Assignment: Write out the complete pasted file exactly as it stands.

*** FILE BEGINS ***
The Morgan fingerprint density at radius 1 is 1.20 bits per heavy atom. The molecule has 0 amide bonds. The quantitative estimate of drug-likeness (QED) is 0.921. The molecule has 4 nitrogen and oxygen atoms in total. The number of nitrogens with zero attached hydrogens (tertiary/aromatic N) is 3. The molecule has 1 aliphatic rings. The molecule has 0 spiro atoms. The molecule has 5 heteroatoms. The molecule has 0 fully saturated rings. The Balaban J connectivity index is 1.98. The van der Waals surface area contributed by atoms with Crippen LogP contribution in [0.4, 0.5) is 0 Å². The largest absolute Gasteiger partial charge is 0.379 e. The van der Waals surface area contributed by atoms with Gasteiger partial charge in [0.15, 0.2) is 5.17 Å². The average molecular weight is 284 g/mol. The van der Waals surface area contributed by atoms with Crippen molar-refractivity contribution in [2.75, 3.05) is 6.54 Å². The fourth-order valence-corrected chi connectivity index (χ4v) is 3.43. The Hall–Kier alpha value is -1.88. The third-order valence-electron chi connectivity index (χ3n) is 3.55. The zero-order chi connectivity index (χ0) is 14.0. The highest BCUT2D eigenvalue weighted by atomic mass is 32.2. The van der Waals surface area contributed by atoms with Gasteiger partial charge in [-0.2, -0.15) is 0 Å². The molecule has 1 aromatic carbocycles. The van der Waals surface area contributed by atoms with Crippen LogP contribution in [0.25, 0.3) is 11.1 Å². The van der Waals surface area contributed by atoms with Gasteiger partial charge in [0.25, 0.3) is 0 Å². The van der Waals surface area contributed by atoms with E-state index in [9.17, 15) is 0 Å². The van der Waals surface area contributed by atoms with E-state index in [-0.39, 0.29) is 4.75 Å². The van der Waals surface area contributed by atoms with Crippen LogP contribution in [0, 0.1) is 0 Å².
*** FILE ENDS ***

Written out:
The Morgan fingerprint density at radius 1 is 1.20 bits per heavy atom. The molecule has 0 amide bonds. The quantitative estimate of drug-likeness (QED) is 0.921. The molecule has 4 nitrogen and oxygen atoms in total. The number of nitrogens with zero attached hydrogens (tertiary/aromatic N) is 3. The molecule has 1 aliphatic rings. The molecule has 0 spiro atoms. The molecule has 5 heteroatoms. The molecule has 0 fully saturated rings. The Balaban J connectivity index is 1.98. The van der Waals surface area contributed by atoms with Crippen LogP contribution in [0.4, 0.5) is 0 Å². The largest absolute Gasteiger partial charge is 0.379 e. The van der Waals surface area contributed by atoms with Gasteiger partial charge in [0.15, 0.2) is 5.17 Å². The average molecular weight is 284 g/mol. The van der Waals surface area contributed by atoms with Crippen molar-refractivity contribution in [2.75, 3.05) is 6.54 Å². The fourth-order valence-corrected chi connectivity index (χ4v) is 3.43. The Hall–Kier alpha value is -1.88. The third-order valence-electron chi connectivity index (χ3n) is 3.55. The zero-order chi connectivity index (χ0) is 14.0. The highest BCUT2D eigenvalue weighted by atomic mass is 32.2. The van der Waals surface area contributed by atoms with Gasteiger partial charge in [-0.2, -0.15) is 0 Å². The molecule has 1 aromatic carbocycles. The van der Waals surface area contributed by atoms with Crippen LogP contribution in [0.25, 0.3) is 11.1 Å². The van der Waals surface area contributed by atoms with Gasteiger partial charge in [0.25, 0.3) is 0 Å². The van der Waals surface area contributed by atoms with E-state index in [9.17, 15) is 0 Å². The van der Waals surface area contributed by atoms with E-state index in [-0.39, 0.29) is 4.75 Å². The van der Waals surface area contributed by atoms with Crippen LogP contribution in [0, 0.1) is 0 Å².